Royal Mail reported a huge increase in half-yearly profits today as growth in parcel deliveries made up for a continued fall in the number of letters being sent.
Group operating profits in the six months to September were £144 million, compared with £12 million in the same period last year.
UK parcel revenue was up by 13%, with parcels representing 47% of total group revenue.
Revenue from letters was 2% higher following the increase in stamp prices earlier this year, although letter volumes fell by 9%.
The group said in its interim report today that preparations are now under way for the sale of Royal Mail.
"Obtaining external capital is a key part of the transformation process as we become a more parcels-focused business and make the investment in technology to do so," said the report.
Royal Mail chief executive Moya Greene said all of the group's main businesses were profitable.
She highlighted the turnaround in the UK parcels, international and letters business (UKPIL), where a loss of £41 million in the half year to last September has been converted into a profit of £99 million.
"Royal Mail has experienced the negative impact of e-substitution, which is driving the structural decline in the traditional letters market.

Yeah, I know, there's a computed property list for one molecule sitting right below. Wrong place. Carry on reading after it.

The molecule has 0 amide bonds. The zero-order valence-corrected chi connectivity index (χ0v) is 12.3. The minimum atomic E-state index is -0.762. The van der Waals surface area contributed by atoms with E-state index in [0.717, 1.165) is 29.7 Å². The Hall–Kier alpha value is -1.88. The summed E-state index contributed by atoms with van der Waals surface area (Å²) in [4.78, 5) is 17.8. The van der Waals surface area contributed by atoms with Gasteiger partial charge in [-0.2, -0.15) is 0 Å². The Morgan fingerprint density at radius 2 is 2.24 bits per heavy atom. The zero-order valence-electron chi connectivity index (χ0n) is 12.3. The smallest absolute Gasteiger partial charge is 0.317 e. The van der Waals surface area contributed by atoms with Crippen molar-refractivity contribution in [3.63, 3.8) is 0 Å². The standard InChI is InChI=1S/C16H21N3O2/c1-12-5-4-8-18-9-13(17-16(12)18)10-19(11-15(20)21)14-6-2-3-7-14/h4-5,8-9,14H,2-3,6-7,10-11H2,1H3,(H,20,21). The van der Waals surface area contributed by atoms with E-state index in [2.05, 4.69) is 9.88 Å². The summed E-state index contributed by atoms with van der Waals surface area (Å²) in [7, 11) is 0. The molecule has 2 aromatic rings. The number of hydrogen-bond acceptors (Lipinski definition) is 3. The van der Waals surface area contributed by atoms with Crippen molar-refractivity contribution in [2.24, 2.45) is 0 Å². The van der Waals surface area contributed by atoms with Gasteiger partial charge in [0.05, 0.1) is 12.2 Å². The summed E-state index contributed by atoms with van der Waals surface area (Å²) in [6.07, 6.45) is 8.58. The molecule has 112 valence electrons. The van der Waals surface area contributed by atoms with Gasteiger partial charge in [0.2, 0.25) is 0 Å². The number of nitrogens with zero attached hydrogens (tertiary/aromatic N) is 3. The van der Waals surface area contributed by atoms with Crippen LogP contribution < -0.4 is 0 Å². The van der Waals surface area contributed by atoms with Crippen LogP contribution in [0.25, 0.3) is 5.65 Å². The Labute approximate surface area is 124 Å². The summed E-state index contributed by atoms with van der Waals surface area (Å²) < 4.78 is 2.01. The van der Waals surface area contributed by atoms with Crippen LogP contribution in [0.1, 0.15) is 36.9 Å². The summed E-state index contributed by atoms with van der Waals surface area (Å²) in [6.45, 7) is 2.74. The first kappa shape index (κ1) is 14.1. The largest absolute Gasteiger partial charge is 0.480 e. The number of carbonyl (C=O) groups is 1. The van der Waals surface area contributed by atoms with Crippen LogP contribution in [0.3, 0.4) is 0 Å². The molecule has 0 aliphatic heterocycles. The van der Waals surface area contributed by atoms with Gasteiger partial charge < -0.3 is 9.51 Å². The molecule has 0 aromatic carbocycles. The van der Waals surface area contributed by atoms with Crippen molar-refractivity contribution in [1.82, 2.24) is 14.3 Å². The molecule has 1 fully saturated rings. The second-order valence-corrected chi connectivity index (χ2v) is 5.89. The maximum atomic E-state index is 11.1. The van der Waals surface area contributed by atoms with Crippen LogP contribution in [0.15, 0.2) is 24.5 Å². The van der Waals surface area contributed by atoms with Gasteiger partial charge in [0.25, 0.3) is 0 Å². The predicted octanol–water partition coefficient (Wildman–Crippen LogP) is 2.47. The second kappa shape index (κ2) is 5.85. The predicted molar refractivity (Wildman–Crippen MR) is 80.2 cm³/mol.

"Conversely, we are seeing the positive impact that online retailing is having on our parcel volumes," she said.
Ms Greene said Royal Mail's modernisation programme involved "painful, difficult change", with almost every aspect of work being transformed.
"I believe our people generally understand the need for the company to continue to adapt to a rapidly changing postal market and that the company and the unions need to work together for the benefit of both our customers and our colleagues.
"We have made significant progress across all fronts, but more remains to be done. We are focused on continuing the turnaround of our business and securing the external capital we need to complete the transformation of Royal Mail."
Ms Greene told a news conference that Royal Mail used to be in a "very deep hole" but was now climbing out and all parts of the business were profitable.
The 9% fall in letters was in line with expectations, but the amount of marketing mail was increasing, now accounting for around half the daily postbag.
Ms Greene said the timing of Royal Mail's privatisation was a matter for the Government, but she believed the organisation could not generate the investment it needed by itself.